CAT owners will soon be able to monitor the movements of their pets with a new device designed to keep tabs on them.
The University of South Australia’s Discovery Centre’s Philip Roetman said he had been inundated with requests from hundreds of cat owners across the country since he launched the concept of using GPS trackers on the felines in Adelaide last year, the Australian reported.
The GPS trackers were designed to discover where domestic cats wandered and to ensure native animals weren’t being put at risk.
“Most cats have a small range of a couple of hectares,” Mr Roetman said.
“We’ve also tracked cats from the same household and found that you can have a cat with a small home range and a cat with a large home range.”
Mr Roetman said the cat-trackers would also enable those reading them to know if native birds, small mammals or reptiles were likely to be at risk.“There’s the impact on small native animals, and we also want to make sure people have got good information about their pets so they can manage them as well,” he said.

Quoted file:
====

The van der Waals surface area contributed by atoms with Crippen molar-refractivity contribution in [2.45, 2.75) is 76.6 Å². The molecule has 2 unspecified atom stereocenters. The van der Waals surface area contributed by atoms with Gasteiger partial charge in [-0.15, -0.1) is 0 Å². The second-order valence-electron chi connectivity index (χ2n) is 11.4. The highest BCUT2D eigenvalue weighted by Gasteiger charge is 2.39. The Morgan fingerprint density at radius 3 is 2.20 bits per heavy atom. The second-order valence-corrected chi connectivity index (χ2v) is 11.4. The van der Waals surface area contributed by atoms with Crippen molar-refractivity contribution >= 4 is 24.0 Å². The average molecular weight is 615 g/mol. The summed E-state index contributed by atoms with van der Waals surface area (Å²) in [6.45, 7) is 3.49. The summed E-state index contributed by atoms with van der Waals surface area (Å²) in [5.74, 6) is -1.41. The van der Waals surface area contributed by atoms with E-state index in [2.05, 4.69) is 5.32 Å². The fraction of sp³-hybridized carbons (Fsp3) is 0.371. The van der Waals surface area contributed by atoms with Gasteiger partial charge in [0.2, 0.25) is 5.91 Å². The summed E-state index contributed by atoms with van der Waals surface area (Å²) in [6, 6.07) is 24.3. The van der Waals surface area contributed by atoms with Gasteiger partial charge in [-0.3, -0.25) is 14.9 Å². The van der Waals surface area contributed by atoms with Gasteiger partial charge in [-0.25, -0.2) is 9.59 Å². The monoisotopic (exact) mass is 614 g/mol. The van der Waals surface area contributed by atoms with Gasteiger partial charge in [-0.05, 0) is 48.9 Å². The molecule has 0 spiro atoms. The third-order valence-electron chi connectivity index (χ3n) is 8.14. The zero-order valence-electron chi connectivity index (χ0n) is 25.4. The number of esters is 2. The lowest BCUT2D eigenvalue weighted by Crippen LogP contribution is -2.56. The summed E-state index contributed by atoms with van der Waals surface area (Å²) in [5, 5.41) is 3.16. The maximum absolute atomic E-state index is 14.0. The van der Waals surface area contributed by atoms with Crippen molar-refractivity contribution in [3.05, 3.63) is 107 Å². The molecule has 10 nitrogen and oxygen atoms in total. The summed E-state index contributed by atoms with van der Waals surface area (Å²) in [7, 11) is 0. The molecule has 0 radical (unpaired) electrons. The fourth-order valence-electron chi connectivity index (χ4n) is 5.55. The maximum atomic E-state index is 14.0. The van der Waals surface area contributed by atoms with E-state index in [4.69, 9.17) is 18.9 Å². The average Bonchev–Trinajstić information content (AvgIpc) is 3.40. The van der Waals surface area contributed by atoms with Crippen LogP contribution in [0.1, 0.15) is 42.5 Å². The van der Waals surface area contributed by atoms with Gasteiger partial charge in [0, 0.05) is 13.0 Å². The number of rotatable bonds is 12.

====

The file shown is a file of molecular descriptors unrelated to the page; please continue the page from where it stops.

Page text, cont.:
One case study revealed a seven-year-old pet cat travelled up to 5kms at a time when tracked.
The tracker showed the kitty had been visiting a neighbour two houses away who had been putting out food, explored a local high school, and traversed dozens of rooftops in the suburb.
Mr Roetman said the trackers don’t monitor what the felines eat.
The devices retail for about $100.
According to the RSPCA, there are about 3.3 million cats owned as pets in Australia with 29 per cent of Australian households home to at least one cat.